### Unit 4: Sampling and Sampling Distributions

While you may not become a professional data gatherer, it is likely that you will need to compile data on a regular basis. When gathering data, you will not always have the luxury of collecting all available data. For example, economists cannot measure the entire unemployment of the population, so they must take a random sample instead. Likewise, in a manufacturing facility, quality control managers do not have the resources to test every product that comes off the line; it is simply not feasible. Instead, they take samples at various points during the production process to test the quality of the products the firm produces.

There are a number of methods employed in sampling data. It is important that the sampling method fits the application. For example, marketing managers may wish to test a product on various groups of people. They may define these groups by age, race, geography, income, or any other factors. They then divide the population into these groups and take samples from each group in a process known as cluster sampling. If marketers do not properly divide the population, they may end up marketing to the wrong demographic and achieving poor sales.

**Completing this unit should take you approximately 3 hours.**

Upon successful completion of this unit, you will be able to:

- differentiate the population from a sample;
- define and apply simple random sampling;
- determine different types of selection bias and sampling errors, and explain how to avoid these errors in survey sampling, such as selection and estimation errors;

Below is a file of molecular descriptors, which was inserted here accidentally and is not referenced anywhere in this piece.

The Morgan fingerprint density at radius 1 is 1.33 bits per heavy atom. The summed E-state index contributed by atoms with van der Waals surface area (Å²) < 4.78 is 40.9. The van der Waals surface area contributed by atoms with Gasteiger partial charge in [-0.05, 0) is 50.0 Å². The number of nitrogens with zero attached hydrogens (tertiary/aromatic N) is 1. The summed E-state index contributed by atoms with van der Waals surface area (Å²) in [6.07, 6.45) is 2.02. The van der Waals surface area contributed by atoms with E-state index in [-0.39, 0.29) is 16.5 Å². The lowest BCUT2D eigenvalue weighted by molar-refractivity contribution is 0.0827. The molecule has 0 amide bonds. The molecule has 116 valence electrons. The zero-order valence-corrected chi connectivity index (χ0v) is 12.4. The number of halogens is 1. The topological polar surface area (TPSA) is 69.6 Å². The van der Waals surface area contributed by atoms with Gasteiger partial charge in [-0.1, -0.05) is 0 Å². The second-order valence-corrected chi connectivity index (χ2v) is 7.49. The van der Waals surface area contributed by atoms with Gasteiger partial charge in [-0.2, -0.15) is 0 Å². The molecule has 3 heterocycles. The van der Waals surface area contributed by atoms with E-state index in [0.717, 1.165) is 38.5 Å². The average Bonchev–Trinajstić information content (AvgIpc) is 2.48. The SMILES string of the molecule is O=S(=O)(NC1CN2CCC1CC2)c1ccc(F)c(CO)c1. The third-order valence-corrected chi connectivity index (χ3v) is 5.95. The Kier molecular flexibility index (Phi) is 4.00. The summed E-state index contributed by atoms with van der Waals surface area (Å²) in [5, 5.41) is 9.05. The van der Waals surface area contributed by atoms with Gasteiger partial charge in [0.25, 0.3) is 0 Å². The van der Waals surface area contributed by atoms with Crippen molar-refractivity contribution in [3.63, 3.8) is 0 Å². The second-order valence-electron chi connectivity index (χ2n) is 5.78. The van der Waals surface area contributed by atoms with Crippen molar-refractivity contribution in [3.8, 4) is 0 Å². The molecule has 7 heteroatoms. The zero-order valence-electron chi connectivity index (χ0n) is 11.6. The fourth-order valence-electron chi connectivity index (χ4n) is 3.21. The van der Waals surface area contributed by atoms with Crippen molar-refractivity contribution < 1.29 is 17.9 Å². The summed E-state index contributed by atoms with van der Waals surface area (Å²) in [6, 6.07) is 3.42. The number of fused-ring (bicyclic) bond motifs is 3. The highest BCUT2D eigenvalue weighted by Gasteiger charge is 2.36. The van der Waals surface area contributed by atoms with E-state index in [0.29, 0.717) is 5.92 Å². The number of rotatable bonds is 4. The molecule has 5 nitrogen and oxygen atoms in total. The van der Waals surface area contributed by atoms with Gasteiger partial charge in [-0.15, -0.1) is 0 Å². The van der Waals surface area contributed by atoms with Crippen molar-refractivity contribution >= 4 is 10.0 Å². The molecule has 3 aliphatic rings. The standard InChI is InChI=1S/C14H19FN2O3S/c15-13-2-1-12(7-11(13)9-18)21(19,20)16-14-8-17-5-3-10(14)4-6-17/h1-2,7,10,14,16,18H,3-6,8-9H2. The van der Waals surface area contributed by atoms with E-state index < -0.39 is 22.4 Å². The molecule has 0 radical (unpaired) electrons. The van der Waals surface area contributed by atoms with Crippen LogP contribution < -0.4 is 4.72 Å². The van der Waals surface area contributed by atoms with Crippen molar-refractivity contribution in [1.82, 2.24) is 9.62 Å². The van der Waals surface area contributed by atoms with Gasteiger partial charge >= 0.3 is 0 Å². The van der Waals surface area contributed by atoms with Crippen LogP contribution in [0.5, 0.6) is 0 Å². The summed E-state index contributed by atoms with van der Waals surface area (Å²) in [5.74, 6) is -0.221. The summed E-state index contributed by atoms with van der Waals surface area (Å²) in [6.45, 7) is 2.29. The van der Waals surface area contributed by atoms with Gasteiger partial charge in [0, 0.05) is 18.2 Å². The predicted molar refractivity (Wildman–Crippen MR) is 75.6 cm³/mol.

- describe and identify the different sampling methods, including systematic, stratified random, cluster, convenience, panel, and quota sampling, and identify an example of each; and
- use a point estimator from a sample to estimate the entire population.

- differentiate the population from a sample;

### 4.1: Sampling and Sampling Distributions

Watch these videos, which explain the nature of sampling distribution and how it changes as sample size changes.

Read this section, which explains sampling in statistics and discusses some of the possible biases when collecting data for a sample. It also explains what to consider when dealing with continuous versus binary random variables.

Watch the first lecture from 1:19:00 to the end, in which Professor Stark covers some problems related to sampling and sampling distributions. Then, watch the second lecture to see some additional examples.

### Unit 4 Problem Set and Assessment

Choose 15 of these problems to solve. To see a solution, click "Show Solution" beneath the problem.

Take this assessment to see how well you understood this unit.

- This assessment
**does not count towards your grade**. It is just for practice! - You will see the correct answers when you submit your answers. Use this to help you study for the final exam!
- You can take this assessment as many times as you want, whenever you want.

- This assessment